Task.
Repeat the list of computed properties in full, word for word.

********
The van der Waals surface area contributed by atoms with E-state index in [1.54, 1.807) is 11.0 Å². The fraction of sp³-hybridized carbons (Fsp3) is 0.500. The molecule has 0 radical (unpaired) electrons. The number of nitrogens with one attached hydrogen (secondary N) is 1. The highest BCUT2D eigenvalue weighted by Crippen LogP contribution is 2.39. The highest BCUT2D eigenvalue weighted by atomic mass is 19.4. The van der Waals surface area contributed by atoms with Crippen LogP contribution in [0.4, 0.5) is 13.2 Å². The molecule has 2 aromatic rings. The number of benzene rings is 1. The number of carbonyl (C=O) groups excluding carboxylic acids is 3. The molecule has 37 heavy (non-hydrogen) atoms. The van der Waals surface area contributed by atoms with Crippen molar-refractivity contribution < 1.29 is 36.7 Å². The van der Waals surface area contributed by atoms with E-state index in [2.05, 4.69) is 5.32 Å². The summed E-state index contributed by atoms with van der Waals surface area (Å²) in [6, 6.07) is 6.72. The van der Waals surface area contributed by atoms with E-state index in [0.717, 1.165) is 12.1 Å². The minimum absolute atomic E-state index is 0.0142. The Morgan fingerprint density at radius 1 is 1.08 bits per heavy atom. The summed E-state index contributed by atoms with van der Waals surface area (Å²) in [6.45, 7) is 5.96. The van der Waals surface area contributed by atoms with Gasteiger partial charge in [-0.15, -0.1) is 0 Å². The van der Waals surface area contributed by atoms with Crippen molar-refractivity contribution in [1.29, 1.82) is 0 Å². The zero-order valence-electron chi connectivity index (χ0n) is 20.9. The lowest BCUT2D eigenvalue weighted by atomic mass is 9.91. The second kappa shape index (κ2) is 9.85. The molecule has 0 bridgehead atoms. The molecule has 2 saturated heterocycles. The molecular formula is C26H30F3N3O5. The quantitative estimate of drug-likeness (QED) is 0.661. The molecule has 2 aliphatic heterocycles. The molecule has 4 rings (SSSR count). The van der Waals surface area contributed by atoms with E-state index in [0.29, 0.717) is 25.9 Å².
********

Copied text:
The van der Waals surface area contributed by atoms with E-state index in [1.54, 1.807) is 11.0 Å². The fraction of sp³-hybridized carbons (Fsp3) is 0.500. The molecule has 0 radical (unpaired) electrons. The number of nitrogens with one attached hydrogen (secondary N) is 1. The highest BCUT2D eigenvalue weighted by Crippen LogP contribution is 2.39. The highest BCUT2D eigenvalue weighted by atomic mass is 19.4. The van der Waals surface area contributed by atoms with Crippen LogP contribution in [0.4, 0.5) is 13.2 Å². The molecule has 2 aromatic rings. The number of benzene rings is 1. The number of carbonyl (C=O) groups excluding carboxylic acids is 3. The molecule has 37 heavy (non-hydrogen) atoms. The van der Waals surface area contributed by atoms with Crippen molar-refractivity contribution < 1.29 is 36.7 Å². The van der Waals surface area contributed by atoms with E-state index in [2.05, 4.69) is 5.32 Å². The summed E-state index contributed by atoms with van der Waals surface area (Å²) in [6, 6.07) is 6.72. The van der Waals surface area contributed by atoms with E-state index in [0.717, 1.165) is 12.1 Å². The minimum absolute atomic E-state index is 0.0142. The Morgan fingerprint density at radius 1 is 1.08 bits per heavy atom. The summed E-state index contributed by atoms with van der Waals surface area (Å²) in [6.45, 7) is 5.96. The van der Waals surface area contributed by atoms with Gasteiger partial charge in [-0.15, -0.1) is 0 Å². The van der Waals surface area contributed by atoms with Crippen molar-refractivity contribution in [1.29, 1.82) is 0 Å². The zero-order valence-electron chi connectivity index (χ0n) is 20.9. The lowest BCUT2D eigenvalue weighted by atomic mass is 9.91. The second kappa shape index (κ2) is 9.85. The molecule has 0 bridgehead atoms. The molecule has 2 saturated heterocycles. The molecular formula is C26H30F3N3O5. The quantitative estimate of drug-likeness (QED) is 0.661. The molecule has 2 aliphatic heterocycles. The molecule has 4 rings (SSSR count). The van der Waals surface area contributed by atoms with E-state index in [0.29, 0.717) is 25.9 Å².